Trauma professionals are always on the lookout for injuries that can kill you. Thoracic aortic injury from blunt trauma is one of those injuries. Thankfully, it is uncommon, but it can certainly be deadly. One of the screening tests used to detect aortic injury is the old-fashioned chest xray. This... Read more
Published on: 2020-09-23
I love challenging dogma. I spoke last week (virtually) at an excellent event at the Intermountain Medical Center in Utah. One of my talks there addressed trauma myths and dogma. I bring this up because there is an interesting article in the Journal of Trauma this month that questions the... Read more
Published on: 2020-09-21
When is the last time this has happened to you? You are called to the ED for a trauma activation. The patient was involved in a motorcycle crash and is doing fine, but he has a large midline scar on his abdomen. You inquire as to what it is. He... Read more
Published on: 2020-09-14
Okay, so this abstract is a bit more on the touchy-feely side. But it is extremely important because it speaks to the balancing act we all have to perform in order to achieve a satisfying harmony between work and everything else. Older generations of surgeons threw nearly all of their... Read more
Published on: 2020-09-10
The management of blunt spleen injury has evolved significant over the time I’ve been in practice. Initially, the usual formula was: Spleen injury = splenectomy This began to change in the late 1980’s, and beginning in the early 90’s nonoperative management became the rage. We spent the next 10-15 years... Read more
Published on: 2020-09-09
The next abstract in this series poses a challenge to long-held dogma. More than three decades ago, examination of vascular injuries was divided into “hard signs” vs “soft signs.” Hard signs consisted of findings like pulsatile hemorrhage, expanding hematoma, absent distal pulses, thrill, or bruit. These were believed to be... Read more
Published on: 2020-09-04
The next abstract is an interesting demonstration of the use of technology is trauma resuscitation. Pretty much all technology imaginable. It details the use of a “hybrid ER” room, which combines resuscitation space with all sorts of imaging and even interventional angiographic procedures. Here’s an image of the room when... Read more
Published on: 2020-09-02
Blunt carotid and vertebral artery injuries (BCVI) are an under-appreciated problem after blunt trauma. Several screening tools have been published over the years, but they tend to be unevenly applied at individual trauma centers. For an unfortunate few, the only indication of BCVI is a stroke while in hospital. The... Read more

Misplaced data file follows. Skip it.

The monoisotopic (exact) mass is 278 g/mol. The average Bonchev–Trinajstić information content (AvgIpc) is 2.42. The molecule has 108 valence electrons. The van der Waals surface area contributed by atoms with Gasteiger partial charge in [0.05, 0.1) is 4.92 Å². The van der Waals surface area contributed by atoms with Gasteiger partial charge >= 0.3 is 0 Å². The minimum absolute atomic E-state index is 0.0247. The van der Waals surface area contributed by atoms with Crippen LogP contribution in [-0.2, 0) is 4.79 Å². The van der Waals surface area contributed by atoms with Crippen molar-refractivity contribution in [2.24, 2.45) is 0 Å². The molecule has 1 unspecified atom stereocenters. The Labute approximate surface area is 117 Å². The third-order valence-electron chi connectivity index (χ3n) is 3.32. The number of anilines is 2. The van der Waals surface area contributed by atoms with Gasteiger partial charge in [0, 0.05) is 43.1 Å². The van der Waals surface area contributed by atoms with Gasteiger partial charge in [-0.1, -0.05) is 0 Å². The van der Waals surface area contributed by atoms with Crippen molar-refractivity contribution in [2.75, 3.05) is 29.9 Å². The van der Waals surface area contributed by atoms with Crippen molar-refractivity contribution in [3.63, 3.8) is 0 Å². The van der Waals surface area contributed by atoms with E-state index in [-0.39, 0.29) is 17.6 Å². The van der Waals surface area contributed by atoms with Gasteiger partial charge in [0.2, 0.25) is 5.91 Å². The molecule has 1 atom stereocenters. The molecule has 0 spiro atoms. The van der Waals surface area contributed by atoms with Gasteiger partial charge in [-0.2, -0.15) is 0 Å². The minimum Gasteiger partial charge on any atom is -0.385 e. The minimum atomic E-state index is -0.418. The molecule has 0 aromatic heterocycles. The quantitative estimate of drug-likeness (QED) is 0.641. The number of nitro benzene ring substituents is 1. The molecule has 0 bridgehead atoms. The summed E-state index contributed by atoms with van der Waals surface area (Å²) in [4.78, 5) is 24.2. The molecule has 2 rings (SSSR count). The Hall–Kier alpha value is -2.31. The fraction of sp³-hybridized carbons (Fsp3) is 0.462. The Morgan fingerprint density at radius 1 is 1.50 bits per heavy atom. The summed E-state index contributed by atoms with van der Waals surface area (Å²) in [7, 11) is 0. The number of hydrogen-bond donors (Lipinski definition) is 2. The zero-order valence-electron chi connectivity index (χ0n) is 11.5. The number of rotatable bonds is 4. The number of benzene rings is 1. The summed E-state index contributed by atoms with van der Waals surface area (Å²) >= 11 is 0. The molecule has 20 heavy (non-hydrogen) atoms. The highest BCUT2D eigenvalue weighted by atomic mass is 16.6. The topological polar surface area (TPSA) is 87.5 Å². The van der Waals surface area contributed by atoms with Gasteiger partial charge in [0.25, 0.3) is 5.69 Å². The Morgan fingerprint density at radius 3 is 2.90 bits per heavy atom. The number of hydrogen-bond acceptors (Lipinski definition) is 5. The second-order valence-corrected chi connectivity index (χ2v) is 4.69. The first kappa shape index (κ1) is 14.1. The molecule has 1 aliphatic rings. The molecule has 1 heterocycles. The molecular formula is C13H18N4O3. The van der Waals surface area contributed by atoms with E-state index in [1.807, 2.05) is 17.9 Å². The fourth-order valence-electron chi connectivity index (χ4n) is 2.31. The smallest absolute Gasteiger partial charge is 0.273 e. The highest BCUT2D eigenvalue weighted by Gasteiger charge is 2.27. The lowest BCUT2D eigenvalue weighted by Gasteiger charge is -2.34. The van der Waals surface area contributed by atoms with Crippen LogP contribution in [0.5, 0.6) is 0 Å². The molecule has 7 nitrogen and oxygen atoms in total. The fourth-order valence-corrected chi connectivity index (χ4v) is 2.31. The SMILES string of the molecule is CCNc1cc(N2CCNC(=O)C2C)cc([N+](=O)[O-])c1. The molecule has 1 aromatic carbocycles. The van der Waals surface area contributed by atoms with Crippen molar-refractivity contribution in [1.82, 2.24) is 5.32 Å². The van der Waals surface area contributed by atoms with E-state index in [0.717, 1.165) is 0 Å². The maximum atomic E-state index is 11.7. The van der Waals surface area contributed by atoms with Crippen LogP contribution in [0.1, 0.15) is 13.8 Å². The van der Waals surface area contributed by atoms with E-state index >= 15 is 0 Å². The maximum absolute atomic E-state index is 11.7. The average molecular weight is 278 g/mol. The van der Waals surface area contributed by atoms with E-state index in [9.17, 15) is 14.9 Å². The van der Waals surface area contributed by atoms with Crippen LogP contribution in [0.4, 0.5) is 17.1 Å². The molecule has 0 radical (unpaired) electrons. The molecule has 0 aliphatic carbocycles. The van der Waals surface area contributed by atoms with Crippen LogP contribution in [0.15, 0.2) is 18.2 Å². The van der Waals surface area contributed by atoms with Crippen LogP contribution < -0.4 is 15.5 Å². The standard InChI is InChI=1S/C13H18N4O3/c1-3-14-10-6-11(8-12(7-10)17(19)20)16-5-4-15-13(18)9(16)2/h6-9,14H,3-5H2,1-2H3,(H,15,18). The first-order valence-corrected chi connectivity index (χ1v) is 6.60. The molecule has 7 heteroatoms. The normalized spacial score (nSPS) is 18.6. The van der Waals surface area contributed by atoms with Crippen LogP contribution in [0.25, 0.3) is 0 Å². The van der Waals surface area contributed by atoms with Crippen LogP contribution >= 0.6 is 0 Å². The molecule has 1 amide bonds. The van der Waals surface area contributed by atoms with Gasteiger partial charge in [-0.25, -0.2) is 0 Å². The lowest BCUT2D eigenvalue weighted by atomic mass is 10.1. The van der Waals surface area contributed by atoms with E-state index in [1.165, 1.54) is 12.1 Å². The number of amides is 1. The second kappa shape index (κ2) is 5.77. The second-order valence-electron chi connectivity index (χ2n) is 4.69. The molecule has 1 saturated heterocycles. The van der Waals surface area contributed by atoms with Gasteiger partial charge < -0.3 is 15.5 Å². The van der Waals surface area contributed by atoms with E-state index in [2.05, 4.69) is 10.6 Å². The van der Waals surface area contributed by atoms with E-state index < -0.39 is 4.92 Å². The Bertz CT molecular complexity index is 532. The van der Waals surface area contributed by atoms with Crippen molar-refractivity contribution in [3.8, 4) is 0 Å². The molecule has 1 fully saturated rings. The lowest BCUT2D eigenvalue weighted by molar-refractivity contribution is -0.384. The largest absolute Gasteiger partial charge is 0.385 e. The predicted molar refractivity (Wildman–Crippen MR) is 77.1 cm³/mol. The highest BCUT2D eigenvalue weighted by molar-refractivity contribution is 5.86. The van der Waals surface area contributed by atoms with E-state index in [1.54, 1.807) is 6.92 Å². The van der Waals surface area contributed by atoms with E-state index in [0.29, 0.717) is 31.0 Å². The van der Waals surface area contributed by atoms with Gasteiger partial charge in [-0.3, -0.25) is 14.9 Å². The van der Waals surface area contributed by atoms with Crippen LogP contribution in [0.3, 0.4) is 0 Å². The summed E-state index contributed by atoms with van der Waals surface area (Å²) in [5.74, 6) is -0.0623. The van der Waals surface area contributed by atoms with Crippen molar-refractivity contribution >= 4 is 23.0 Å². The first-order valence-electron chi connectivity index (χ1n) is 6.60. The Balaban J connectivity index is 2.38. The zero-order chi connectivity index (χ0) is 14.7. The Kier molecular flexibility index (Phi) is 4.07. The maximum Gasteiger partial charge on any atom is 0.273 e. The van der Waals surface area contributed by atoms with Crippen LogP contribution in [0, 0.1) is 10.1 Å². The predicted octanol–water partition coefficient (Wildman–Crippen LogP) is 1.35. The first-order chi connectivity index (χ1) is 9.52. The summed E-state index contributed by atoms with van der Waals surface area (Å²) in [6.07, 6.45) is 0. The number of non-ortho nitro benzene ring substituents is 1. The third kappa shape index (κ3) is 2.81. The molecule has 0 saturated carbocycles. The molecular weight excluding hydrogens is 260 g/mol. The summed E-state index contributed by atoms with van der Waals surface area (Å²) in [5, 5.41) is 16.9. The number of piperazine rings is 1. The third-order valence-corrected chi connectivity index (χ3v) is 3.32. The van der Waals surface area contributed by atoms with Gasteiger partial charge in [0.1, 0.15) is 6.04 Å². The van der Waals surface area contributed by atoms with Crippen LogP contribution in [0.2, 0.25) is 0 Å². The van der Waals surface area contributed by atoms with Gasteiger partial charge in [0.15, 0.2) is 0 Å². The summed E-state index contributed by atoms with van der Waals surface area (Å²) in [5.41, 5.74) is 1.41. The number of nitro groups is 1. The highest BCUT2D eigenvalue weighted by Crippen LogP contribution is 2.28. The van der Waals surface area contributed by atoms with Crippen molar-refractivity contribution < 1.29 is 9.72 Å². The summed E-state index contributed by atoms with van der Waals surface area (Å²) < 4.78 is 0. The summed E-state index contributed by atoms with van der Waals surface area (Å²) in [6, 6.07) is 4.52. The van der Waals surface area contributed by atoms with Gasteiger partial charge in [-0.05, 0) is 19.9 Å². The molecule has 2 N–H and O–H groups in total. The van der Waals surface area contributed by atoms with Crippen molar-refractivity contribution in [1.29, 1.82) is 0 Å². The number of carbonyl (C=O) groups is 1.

Published on: 2020-09-01
To screen on not to screen, that is the question. If you do more testing, you will find more cases. But does it make a difference clinically? Sounds like some of the questions coming up in our current discussion of the Coronavirus. But that’s what we really need to know.... Read more
Published on: 2020-08-31
The use of tranexamic acid (TXA) in trauma patients has escalated dramatically since the CRASH-2 trial was published ten years ago. It has become a frequent addition to the massive transfusion protocols used by trauma centers. And we are now even seeing TXA given by prehospital provides when life-threatening bleeding... Read more
Published on: 2020-08-28
Venous thromboembolism (VTE) and pulmonary embolism (PE) have caused major problems for trauma professionals for at least 50 years. Interestingly, despite advances in chemical and mechanical prophylaxis, the mortality rates for both have remained about the same. The group at St. Joseph Mercy Hospital in Ann Arbor looked at the... Read more
Published on: 2020-08-27
The use of mean arterial pressure (MAP) goals in the management of spinal cord injury is commonplace. But hit the literature some time and try to find out what the ideal MAP is, or if they even make a difference. It’s very difficult to come up with really solid data.... Read more
Published on: 2020-08-26
More and more people are taking antiplatelet or antithrombotic agents for a variety of medical conditions. One of the dreaded side effects of these medications is undesirable bleeding, particularly after injury. This is especially true if the bleeding occurs inside the skull after any kind of head trauma. Which agents,... Read more
Published on: 2020-08-24
Over the years, the operative vs nonoperative management pendulum has swung to and fro. For solid organ injuries, operative management was routine until about 30 years ago. Since then, it has moved to the opposite end of the spectrum. Similar swings have occurred in pediatric trauma management as well. Most... Read more
Published on: 2020-08-21
REBOA is the new kid on the block. Human papers first started appearing in the trauma resuscitation literature about six years ago. Since then, we’ve been refining the details: how to use it, who to use it in, as well as a lot of the technical tidbits. The group at... Read more
Published on: 2020-08-20